Current Urology Reports

, 20:49 | Cite as

Ureteral Obstruction After Endoscopic Treatment of Vesicoureteral Reflux: Does the Type of Injected Bulking Agent Matter?

  • Florian FriedmacherEmail author
  • Prem Puri
Pediatric Urology (D Weiss, Section Editor)
Part of the following topical collections:
  1. Topical Collection on Pediatric Urology


Purpose of Review

Endoscopic injection of bulking agents for the treatment of vesicoureteral reflux (VUR) has become a therapeutic alternative to antibiotic prophylaxis and ureteral reimplantation. Although considered as a safe and efficient procedure, several studies have reported cases of ureteral obstruction (UO) after endoscopic correction of VUR. This review article evaluates the present VUR literature to estimate the incidence of UO following endoscopic injection of different substances, while also discussing the impact of injection technique and implant volume.

Recent Findings

Twenty-five publications were identified that provided detailed information on 64 females and 32 males (age range, 7 months–48 years) that developed UO after endoscopic treatment of VUR using dextranomer/hyaluronic acid (Dx/HA), polyacrylate polyalcohol (PP), polydimethylsiloxane (PDMS), calcium hydroxyapatite (CaHA), polytetrafluoroethylene (PTFE), or collagen. There was some variation in the reported incidence of UO among these materials: Dx/HA (0.5–6.1%), PP (1.1–1.6%), PDMS (2.5–10.0%), CaHA (1.0%), and PTFE (0.3%). Postoperative UO was described following subureteric transurethral injection (STING), intraureteric hydrodistension implantation technique (HIT), combined HIT/STING and double HIT. The injected volume ranged widely, also depending on the type of bulking agent: Dx/HA (0.3–3.0 mL), PP (0.3–1.2 mL), PDMS (1.0–2.2 mL), CaHA (0.4–0.6 mL), and PTFE (1.5–2.0 mL). The timing of UO varied from immediately after the procedure to 63 months. Over half of patients showed asymptomatic hydroureteronephrosis on follow-up imaging, whereas the remaining presented with symptoms of acute UO or fever.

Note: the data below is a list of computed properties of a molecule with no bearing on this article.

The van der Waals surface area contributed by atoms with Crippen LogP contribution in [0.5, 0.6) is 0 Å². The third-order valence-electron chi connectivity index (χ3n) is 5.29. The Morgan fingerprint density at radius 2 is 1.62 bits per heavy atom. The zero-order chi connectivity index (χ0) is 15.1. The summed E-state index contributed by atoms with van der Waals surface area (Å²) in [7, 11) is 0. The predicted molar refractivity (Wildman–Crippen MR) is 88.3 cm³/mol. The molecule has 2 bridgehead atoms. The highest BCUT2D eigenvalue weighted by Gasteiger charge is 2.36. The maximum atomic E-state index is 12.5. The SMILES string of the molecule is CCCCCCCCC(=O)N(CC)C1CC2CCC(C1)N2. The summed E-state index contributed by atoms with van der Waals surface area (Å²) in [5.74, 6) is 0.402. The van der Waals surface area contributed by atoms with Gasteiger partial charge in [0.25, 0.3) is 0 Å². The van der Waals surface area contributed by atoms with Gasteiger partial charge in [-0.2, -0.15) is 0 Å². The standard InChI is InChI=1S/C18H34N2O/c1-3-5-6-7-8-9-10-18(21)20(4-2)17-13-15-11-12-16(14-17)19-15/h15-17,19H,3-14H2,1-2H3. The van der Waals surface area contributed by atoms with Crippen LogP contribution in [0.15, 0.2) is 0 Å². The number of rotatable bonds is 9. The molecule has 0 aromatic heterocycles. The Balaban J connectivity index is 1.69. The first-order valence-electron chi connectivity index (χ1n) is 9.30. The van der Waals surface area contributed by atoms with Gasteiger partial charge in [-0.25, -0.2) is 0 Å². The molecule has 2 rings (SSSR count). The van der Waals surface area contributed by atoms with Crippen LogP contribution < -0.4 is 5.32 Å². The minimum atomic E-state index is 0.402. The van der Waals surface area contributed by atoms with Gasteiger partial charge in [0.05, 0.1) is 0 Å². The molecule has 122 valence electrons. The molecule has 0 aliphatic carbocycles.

UO remains a rare complication after endoscopic correction of VUR, generally reported in less than 1% of treated cases, which appears to be independent of the injected substance, volume, and technique. However, long-term follow-up is recommended as asymptomatic or delayed UO can occur, potentially leading to deterioration of renal function.


Vesicoureteral reflux Ureter Endoscopy Ureteral obstruction Deflux Vantris 


Compliance with Ethical Standards

Conflict of Interest

Florian Friedmacher and Prem Puri each declare no potential conflicts of interest.

Human and Animal Rights and Informed Consent

This review article does not contain any studies with human participants or animals performed by the author.


Papers of particular interest, published recently, have been highlighted as: • Of importance •• Of major importance

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Copyright information

© Springer Science+Business Media, LLC, part of Springer Nature 2019

Authors and Affiliations

  1. 1.National Children’s Research CentreOur Lady’s Children’s HospitalDublinIreland
  2. 2.Department of Pediatric SurgeryThe Royal London HospitalLondonUK

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